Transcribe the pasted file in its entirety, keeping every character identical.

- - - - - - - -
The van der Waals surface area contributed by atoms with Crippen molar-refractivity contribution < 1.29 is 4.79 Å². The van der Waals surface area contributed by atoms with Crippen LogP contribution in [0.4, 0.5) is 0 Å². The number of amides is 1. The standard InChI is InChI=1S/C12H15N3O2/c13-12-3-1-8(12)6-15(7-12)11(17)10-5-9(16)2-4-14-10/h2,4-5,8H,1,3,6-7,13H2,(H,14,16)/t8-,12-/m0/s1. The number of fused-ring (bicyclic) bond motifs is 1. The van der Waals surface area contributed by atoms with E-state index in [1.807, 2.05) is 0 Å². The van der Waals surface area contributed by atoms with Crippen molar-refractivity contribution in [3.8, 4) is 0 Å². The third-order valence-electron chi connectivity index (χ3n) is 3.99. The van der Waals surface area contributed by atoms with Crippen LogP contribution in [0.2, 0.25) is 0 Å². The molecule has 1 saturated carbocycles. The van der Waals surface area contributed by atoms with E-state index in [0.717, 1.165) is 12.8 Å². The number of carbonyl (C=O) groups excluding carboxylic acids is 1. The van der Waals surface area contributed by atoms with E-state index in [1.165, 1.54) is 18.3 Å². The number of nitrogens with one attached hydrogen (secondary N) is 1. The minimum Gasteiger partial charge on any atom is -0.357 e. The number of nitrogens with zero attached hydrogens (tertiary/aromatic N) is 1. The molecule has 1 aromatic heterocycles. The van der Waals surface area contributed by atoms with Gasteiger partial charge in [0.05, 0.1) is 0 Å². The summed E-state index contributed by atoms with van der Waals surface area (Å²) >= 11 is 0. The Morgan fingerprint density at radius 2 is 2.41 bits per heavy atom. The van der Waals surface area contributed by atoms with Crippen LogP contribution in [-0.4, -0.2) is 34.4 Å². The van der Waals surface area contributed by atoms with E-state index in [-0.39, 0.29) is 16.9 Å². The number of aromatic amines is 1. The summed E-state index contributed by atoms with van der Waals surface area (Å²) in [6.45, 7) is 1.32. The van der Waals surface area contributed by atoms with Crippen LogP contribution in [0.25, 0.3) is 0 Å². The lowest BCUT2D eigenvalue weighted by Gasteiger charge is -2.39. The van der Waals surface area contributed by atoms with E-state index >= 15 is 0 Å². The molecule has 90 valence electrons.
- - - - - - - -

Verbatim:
The van der Waals surface area contributed by atoms with Crippen molar-refractivity contribution < 1.29 is 4.79 Å². The van der Waals surface area contributed by atoms with Crippen LogP contribution in [0.4, 0.5) is 0 Å². The number of amides is 1. The standard InChI is InChI=1S/C12H15N3O2/c13-12-3-1-8(12)6-15(7-12)11(17)10-5-9(16)2-4-14-10/h2,4-5,8H,1,3,6-7,13H2,(H,14,16)/t8-,12-/m0/s1. The number of fused-ring (bicyclic) bond motifs is 1. The van der Waals surface area contributed by atoms with E-state index in [1.807, 2.05) is 0 Å². The van der Waals surface area contributed by atoms with Crippen molar-refractivity contribution in [3.8, 4) is 0 Å². The third-order valence-electron chi connectivity index (χ3n) is 3.99. The van der Waals surface area contributed by atoms with Crippen LogP contribution in [0.2, 0.25) is 0 Å². The molecule has 1 saturated carbocycles. The van der Waals surface area contributed by atoms with E-state index in [0.717, 1.165) is 12.8 Å². The number of carbonyl (C=O) groups excluding carboxylic acids is 1. The van der Waals surface area contributed by atoms with E-state index in [1.165, 1.54) is 18.3 Å². The number of nitrogens with one attached hydrogen (secondary N) is 1. The minimum Gasteiger partial charge on any atom is -0.357 e. The number of nitrogens with zero attached hydrogens (tertiary/aromatic N) is 1. The molecule has 1 aromatic heterocycles. The van der Waals surface area contributed by atoms with Gasteiger partial charge in [0.05, 0.1) is 0 Å². The summed E-state index contributed by atoms with van der Waals surface area (Å²) >= 11 is 0. The Morgan fingerprint density at radius 2 is 2.41 bits per heavy atom. The van der Waals surface area contributed by atoms with Crippen LogP contribution in [-0.4, -0.2) is 34.4 Å². The van der Waals surface area contributed by atoms with E-state index in [-0.39, 0.29) is 16.9 Å². The number of aromatic amines is 1. The summed E-state index contributed by atoms with van der Waals surface area (Å²) in [6.45, 7) is 1.32. The van der Waals surface area contributed by atoms with Crippen LogP contribution in [0.25, 0.3) is 0 Å². The lowest BCUT2D eigenvalue weighted by Gasteiger charge is -2.39. The van der Waals surface area contributed by atoms with E-state index >= 15 is 0 Å². The molecule has 90 valence electrons.